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October 2010

Life-Saving Drugs or Plumper Chickens?

A Decade of Arming the Fight to Keep Antibiotics Working

Antibiotics don’t show up on menus or food labels, but for more than two decades they have laced the food on dinner tables across the nation. Eating chickens, pigs, and cows that have been raised on feed filled with antibiotics is correlated with the development of human resistance to the drugs.

Chickens living in unhealthy conditions on factory farms.

After nearly a decade of advocacy by Keep Antibiotics Working: the Campaign to End Antibiotic Overuse (KAW), livestock are fed far fewer antibiotics. There is still much work to be done. When the Campaign coalesced in 2001, The Trust was there to propel its early work. Eight years and $360,000 in grants later, KAW is still the leader on this issue, and its media, advocacy, and education campaigns continue to pay off.

(All Trust grants in bold italics.)

1988 | Antibiotics for breakfast, lunch & dinner

As factory farms replace family farms, adding millions of pounds of antibiotics to livestock feed becomes common practice. Because of crowded and unsanitary conditions, antibiotics begin to be used to prevent, as well as treat, disease. In addition, the drugs make the animals gain lucrative weight.

2001 | Growing concern

Groups including the Union of Concerned Scientists, Food Animal Concerns Trust, Environmental Defense, and Natural Resources Defense Council start Keep Antibiotics Working: The Campaign to End Antibiotic Overuse.

2002 | Getting the ball rolling $10,000

The Trust makes its first grant to the Campaign to bring together doctors, public health experts, and veterinarians in New York and Chicago to take action.

2002 | A winning media campaign $75,000

KAW begins to bring the issue to the fore through a media campaign that results in hundreds of TV, radio, and print stories on the agricultural overuse of antibiotics. This exposure leads to six of the top ten poultry producers committing to reduce the amount of antibiotics used in their operations.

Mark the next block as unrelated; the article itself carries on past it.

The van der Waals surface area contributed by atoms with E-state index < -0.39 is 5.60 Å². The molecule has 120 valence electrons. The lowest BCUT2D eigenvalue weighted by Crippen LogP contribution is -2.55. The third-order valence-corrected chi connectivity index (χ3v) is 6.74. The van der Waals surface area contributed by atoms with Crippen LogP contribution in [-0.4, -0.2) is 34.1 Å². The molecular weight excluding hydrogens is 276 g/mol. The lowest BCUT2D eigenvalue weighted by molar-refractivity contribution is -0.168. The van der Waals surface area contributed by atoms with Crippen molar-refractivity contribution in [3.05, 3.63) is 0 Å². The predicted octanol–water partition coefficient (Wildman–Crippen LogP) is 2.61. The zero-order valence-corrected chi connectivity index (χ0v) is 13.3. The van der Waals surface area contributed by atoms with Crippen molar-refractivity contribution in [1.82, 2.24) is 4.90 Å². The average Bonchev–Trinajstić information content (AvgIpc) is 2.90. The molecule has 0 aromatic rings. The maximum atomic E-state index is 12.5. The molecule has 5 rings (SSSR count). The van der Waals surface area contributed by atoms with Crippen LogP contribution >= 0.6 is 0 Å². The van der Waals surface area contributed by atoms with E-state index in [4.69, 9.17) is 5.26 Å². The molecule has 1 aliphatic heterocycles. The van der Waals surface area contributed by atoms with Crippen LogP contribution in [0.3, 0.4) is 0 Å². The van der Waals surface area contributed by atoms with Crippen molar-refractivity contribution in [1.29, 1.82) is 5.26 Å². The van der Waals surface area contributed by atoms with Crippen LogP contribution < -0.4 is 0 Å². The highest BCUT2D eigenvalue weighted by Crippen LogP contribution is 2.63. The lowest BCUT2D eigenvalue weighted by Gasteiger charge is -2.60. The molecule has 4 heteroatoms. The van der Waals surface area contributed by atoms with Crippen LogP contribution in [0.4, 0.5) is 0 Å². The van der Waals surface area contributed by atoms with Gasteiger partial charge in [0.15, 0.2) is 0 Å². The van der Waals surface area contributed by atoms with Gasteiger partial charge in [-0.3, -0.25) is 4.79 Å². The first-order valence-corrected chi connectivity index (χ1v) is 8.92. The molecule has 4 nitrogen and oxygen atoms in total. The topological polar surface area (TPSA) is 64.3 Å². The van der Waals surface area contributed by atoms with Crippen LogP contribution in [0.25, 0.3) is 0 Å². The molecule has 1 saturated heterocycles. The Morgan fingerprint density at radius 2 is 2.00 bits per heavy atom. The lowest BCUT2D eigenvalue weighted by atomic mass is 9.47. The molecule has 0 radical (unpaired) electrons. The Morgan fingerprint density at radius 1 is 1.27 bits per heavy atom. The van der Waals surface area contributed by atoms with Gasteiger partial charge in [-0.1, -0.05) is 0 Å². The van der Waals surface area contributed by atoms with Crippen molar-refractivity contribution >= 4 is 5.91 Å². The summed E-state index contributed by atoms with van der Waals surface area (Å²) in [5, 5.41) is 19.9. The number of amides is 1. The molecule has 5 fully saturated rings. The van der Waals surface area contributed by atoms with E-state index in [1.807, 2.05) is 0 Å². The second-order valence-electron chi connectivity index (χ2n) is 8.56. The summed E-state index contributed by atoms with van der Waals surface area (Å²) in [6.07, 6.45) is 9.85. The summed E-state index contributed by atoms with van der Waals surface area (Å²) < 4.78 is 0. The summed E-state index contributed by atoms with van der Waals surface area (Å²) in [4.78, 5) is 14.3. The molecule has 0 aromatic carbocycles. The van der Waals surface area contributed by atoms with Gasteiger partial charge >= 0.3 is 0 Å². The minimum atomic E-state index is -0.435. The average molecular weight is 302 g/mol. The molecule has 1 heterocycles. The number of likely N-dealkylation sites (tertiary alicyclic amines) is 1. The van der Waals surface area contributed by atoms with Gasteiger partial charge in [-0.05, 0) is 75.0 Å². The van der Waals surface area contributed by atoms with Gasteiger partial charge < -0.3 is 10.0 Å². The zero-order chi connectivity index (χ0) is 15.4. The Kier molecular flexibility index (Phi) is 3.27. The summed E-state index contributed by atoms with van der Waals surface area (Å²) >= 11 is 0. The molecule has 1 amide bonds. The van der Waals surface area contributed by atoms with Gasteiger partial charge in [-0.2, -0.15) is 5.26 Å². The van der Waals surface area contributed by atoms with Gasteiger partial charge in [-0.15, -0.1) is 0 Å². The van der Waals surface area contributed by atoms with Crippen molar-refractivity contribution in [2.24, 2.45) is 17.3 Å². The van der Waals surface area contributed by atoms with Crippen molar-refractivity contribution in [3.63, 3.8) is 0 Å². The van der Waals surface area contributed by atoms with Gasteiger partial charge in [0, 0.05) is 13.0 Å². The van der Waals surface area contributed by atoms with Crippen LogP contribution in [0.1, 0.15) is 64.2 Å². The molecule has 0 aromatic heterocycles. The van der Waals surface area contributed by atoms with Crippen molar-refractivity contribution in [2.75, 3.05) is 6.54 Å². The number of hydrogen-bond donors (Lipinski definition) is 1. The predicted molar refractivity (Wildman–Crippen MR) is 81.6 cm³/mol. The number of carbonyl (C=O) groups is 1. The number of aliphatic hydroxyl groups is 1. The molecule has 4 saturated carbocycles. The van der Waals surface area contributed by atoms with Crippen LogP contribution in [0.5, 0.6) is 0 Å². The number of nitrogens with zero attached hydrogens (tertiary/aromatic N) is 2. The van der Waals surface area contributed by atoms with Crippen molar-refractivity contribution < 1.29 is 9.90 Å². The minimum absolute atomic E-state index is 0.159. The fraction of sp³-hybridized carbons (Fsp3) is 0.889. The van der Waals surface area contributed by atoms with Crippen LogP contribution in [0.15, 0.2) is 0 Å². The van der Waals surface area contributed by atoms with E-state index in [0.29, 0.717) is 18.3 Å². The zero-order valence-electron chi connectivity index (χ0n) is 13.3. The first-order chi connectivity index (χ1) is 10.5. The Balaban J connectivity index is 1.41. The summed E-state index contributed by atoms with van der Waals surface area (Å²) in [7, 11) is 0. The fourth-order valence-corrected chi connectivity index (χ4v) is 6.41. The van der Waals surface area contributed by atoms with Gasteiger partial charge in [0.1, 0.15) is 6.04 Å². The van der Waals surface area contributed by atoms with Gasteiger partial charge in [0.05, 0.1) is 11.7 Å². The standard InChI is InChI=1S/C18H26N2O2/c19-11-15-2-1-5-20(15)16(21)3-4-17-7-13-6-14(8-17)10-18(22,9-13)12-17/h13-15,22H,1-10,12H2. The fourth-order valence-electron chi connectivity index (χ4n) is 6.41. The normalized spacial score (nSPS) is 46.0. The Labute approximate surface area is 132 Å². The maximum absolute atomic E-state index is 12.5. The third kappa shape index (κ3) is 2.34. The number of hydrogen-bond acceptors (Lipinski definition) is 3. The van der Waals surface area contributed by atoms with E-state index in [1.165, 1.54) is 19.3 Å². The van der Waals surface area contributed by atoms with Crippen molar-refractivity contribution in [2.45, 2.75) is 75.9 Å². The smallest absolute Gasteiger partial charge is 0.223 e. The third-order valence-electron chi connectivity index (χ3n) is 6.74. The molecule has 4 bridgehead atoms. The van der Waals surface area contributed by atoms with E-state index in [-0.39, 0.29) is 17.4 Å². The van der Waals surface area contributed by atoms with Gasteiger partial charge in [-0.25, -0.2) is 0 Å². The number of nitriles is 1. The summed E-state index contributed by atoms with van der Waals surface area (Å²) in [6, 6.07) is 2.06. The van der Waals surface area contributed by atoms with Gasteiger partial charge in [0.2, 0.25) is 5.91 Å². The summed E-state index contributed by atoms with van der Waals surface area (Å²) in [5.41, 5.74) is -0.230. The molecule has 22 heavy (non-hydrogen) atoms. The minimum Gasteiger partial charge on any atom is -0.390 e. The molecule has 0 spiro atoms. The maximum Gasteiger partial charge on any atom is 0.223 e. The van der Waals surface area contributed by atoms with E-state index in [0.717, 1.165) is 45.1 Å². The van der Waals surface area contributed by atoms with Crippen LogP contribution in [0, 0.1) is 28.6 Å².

2003 | Protecting the effectiveness of life-saving drugs $75,000

  • The Campaign gets 340 environmental and health groups to sign a statement calling for the elimination of antibiotics in animal feed. It works with the FDA to develop a poultry industry ban on the use of Fluoro­quinolones, the class of antibiotics that includes Cipro, an antibiotic used to treat anthrax. The ban goes into effect in 2005.
  • KAW also convinces national food-service chain Bon Appétit to buy antibiotic-free meat and helps San Francisco become the first city to adopt an antibiotic-free purchasing policy.

2004 | Resistant bugs, ineffectual drugs $75,000

  • Compass, the second largest U.S. food-service company, begins prohibiting its pork and chicken suppliers from using antibiotics to promote growth—the first such policy on pork production.
  • KAW member Environmental Defense issues the widely read report, Resistant Bugs and Antibiotic Drugs: Local Estimates of Antibiotics in Agricultural Feed and Animal Waste.

2005 | Big names pledge to drop some uses of antibiotics

  • The European Union bans non-therapeutic use of antibiotics in farm animals.
  • Chicken growers Tyson and Perdue agree to phase out the routine use of antibiotics for prevention of disease.
  • McDonald’s approves a policy of buying chicken only from growers that do not use antibiotics for growth.

2008 | Getting safety laws passed

The Campaign wins inclusion of a requirement in the Animal Drug User Fee Act that drug companies publicize annual sales to animal producers. This law went into effect in March, 2010.

2008 - 2009 | Fighting for federal legislation

KAW helps get the Preservation of Antibiotics for Medical Treatment Act (PAMTA) introduced in Congress in the spring of 2009. It would ban the use of antibiotics to promote growth or prevent disease.

2009 | The FDA comes around

After years of lobbying by KAW, the Food and Drug Administration testifies before Congress against the routine use of antibiotics in livestock.

2010 | …And so does the USDA

After years of no comment from the U.S. Department of Agriculture, a representative finally admits that the use of antibiotics in farm-animal feed is contributing to the growing problem of deadly antibiotic resistance in America.

Moving forward

  • Keep Antibiotics Working will continue to pressure the FDA to use its authority to withdraw antibiotic approvals for food animal uses that threaten human health by increasing antibiotic resistance.
  • KAW will continue to build support in several states for the passage of PAMTA.

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